Ask 10 Americans what the word "addiction" means, and you might get 10 different answers. The definitions will be subjective and infused with political and moral values. These beliefs determine how our society treats addictions -- medically, socially, and economically.
According to Gallup's annual Consumption Habits survey*, 82% of smokers would like to give up smoking, and almost three-fourths (72%) consider themselves addicted. Of course, more may actually be addicted but unwilling to see themselves that way (or at least admit it to an interviewer).
Kicking the Habit
Each year, 34% of America's 47 million smokers try to kick the habit. But only about 5% of those attempts are successful, according to the American Lung Association. Since 1987, nicotine dependence and withdrawal have been recognized as disorders by the American Psychiatric Association, helping to legitimize the experience of millions who have tried unsuccessfully to quit by willpower alone.
As discussed in a previous article (see "Up in Smoke: The Costs of Tobacco Use" in Related Items), smoking addiction becomes a political problem when the cost implications of its treatment are calculated. The Centers for Disease Control and Prevention estimates that smoking-related illnesses cost the nation more than $157 billion each year.
Significant dollars are also spent to reduce tobacco use in an attempt to decrease the future health burden of tobacco-related disease and death in this country. In the 1990s, California alone spent roughly $634 million on tobacco use-reduction efforts. States such as Colorado have put tobacco settlement monies to use. In 2001, the governor of Colorado allocated up to $15 million of the settlement -- each year -- to tobacco education and cessation and prevention programs.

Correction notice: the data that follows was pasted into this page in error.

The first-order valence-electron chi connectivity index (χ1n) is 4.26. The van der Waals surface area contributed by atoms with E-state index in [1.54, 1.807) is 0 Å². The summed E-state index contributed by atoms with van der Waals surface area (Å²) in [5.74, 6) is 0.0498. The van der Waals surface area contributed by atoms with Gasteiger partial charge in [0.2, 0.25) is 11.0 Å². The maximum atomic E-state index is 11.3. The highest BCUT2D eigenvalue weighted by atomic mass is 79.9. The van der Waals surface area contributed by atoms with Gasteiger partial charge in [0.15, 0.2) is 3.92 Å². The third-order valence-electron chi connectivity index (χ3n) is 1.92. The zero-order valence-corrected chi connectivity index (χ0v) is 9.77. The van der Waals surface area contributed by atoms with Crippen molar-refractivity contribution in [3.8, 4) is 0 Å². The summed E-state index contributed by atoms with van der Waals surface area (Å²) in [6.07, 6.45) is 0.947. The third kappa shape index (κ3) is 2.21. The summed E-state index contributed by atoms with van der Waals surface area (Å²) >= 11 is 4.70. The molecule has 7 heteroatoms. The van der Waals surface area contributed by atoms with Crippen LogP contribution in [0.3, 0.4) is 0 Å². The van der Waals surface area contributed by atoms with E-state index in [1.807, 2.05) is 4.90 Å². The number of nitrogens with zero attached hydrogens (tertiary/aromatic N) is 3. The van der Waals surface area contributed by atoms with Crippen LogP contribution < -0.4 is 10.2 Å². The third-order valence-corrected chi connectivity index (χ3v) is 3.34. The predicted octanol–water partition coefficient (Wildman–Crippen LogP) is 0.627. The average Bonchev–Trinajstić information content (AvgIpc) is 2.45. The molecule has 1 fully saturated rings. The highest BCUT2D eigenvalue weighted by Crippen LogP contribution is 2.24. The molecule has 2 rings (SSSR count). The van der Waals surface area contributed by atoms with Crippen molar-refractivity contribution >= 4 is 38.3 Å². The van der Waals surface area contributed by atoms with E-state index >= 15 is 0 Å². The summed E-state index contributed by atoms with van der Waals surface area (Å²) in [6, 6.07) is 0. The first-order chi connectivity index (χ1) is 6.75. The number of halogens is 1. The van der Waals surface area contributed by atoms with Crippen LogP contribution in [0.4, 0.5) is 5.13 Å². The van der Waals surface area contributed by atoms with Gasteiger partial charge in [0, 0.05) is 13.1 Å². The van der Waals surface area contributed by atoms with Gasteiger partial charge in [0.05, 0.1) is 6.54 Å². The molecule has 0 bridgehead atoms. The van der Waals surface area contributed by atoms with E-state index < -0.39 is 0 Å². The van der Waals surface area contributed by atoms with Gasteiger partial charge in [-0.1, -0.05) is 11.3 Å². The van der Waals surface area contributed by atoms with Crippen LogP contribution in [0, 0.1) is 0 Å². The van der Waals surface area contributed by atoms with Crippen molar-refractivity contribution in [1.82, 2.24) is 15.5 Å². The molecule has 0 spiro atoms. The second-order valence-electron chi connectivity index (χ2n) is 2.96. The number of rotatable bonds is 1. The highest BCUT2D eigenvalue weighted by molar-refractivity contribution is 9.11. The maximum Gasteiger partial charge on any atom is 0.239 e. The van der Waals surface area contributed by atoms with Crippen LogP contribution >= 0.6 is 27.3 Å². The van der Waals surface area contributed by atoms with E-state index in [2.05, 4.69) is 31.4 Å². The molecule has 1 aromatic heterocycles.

Who Is Addicted?
Nicotine addiction could be better treated if there were a more complete understanding of the addictive state, and perhaps a more reliable indicator of who is addicted can be obtained by looking at the demographic breaks for smokers who say they smoke a pack (20 cigarettes) or more a day. Overall, 44% of smokers say they smoke 20 or more cigarettes a day**. Who are they and where do they come from?
- Half of male smokers and 37% of female smokers say they smoke 20 or more cigarettes a day.
- More than twice as many white (48%) as nonwhite smokers (22%) say they smoke 20 or more cigarettes daily.
- Only 24% of 18- to 29-year-old smokers smoke 20 or more cigarettes a day, compared to 48% of 30- to 49-year-old smokers and 55% of smokers over age 50.
- About one in three urban smokers smoke at least a pack a day, while heavy smoking is more common among those living in suburban (44%) or rural (54%) areas.
As America grapples with the rising costs of healthcare, attention and funding will inevitably turn more toward preventative measures, health maintenance, and wellness programs in order to stave off bigger and more expensive problems. A deeper understanding of the implications of addiction and more widespread education about these factors will help bring to bear the clinical, regulatory, economic, and social influences necessary to alleviate the tobacco use problem.
*Results are based on telephone interviews with 219 smokers, aged 18 and older, conducted July 7-9, 2003. For results based on the total sample, one can say with 95% confidence that the margin of sampling error is ±7 percentage points.
**Results are based on aggregated data from telephone interviews conducted with 691 smokers in 2001, 2002, and 2003. For results based on the total sample, one can say with 95% confidence that the margin of sampling error is ±4 percentage points.